I was rewatching Lark Rise, and every time it irks me how Robert Timmins gets nasty, usually to Emma, about his 'proid' and get all full of himself. Robert Timmins can be nice to his family sometimes, but at other times, he drives me insane. And thus a parody was born. Disclaimer: I don't own Lark Rise, I love Brendon Coyle as an actor, but I don't agree with Robert Timmins' treatment of women, or arrogance.


'Eat your supper.'

Robert Timmins's head snapped up from the table, his eyes widening and his lips pursing in disbelief. He shook his head, his jowl wobbling.

'Woman, you dare tell me what to do in my own home?'

Emma looked affronted. 'I just said—'

She didn't get further than that. Robert banged his hands down on the table. 'Can't a man eat his meal in peace without bein' nagged?' His bulldog face was shaking uncontrollably now, and Emma sensed this was one of those moments the children shouldn't have to witness.

'Edmund, Frank, leave the room.'

'Oh, so now you're tellin' them how to live their lives as well? It doesn't do wonders for the pride, you know, humiliatin' a man like that— makin' him look a fool—'

'They're not men, Robert! They're just children—'

'My children, woman! My sons! And they're growin' up to think that it's acceptable to be pushed around that way by mere women! And what about me? Bein' told to eat my supper as if I were a babe! My pride can't take much more o' this, I'm tellin' ye!'

'Oh, your pride,' Emma snapped, well and truly fed up with her husband's attitude. 'That's what it always comes down to, isn't it? It don't matter that I'm tryin' to keep our family afloat—'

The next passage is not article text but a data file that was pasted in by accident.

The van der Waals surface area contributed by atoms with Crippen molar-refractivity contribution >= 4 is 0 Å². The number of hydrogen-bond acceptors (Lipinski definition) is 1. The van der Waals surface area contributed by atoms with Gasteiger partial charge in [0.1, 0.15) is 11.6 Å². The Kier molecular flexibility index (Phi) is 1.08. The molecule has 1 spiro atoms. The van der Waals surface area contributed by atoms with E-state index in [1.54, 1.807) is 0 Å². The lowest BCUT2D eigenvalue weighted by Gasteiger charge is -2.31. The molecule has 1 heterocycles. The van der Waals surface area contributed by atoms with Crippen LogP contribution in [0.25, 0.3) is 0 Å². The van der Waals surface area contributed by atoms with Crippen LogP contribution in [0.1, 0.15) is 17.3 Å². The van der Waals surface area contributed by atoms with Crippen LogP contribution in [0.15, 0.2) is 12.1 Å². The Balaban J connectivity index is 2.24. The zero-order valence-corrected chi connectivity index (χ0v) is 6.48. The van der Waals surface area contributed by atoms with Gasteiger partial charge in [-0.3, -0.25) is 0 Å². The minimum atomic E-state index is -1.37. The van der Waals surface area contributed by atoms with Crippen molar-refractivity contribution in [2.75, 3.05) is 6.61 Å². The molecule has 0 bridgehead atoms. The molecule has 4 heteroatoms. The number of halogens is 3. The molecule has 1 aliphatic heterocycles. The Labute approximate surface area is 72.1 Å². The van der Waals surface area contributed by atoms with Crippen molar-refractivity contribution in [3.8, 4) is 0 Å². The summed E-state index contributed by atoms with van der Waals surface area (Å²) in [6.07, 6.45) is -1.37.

'I am the one who keeps this family afloat! It is my joy in my craft that puts bread on the table…'

'You mean your pride in your craft! Sometimes, Robert, I feel that your pride is your mistress! That she is my rival! I can never do nowt right in our house, 'cause I'm always second to that pride of yours! Your pride is more your wife than I!'

'Maybe it's so,' Robert growled. 'At least my pride has respect for me.'

'Well, then, p'raps you'd rather have supper with your pride than me! I'm sure it'll make better dinner company.' And with that, Emma slammed down her fork and rose from the table, stalking off towards the door.

'But I'll tell you, Robert,' she said, pausing in the doorway, 'your pride won't ever tell you she loves you, nor raise your children for you, nor keep your home! Your pride won't keep you warm, nor make you feel wanted, nor cared for, and one day, Robert, you'll realise you're all alone, just you and your over-inflated sense of self-importance— no friends, no family, nothin'!'

'Well, at least my pride won't nag me! Get out o' my sight, woman! Take your cruel words and go elsewhere!'

Emma slammed the door as she left, and Robert sat back in his chair, exhaling sharply. At last, it was just how he'd always wanted— no interruptions, no defiance, just him and his pride. He pushed his plate away, suddenly no longer interested in his supper. His pride wouldn't make him eat it. Instead, he reached for a flagon of ale, taking a sip. His pride wouldn't mind him having a man's pint at the end of the day, to celebrate how well he had done in his craft. His pride revelled in him, in the fact that he was a man, in the fact that he was the father—no, the master—of all Lark Rise.

And so Robert Timmins sat there on that cold and frosty evening, while Emma and her children went to Queenie's to avoid his arrogance, sitting in front of the fire, alone with his pride, sipping his ale and celebrating how marvellous it was to be him— to be the Great Robert Timmins— and not to be pestered by mere chattels. Now this was the life a man was born to.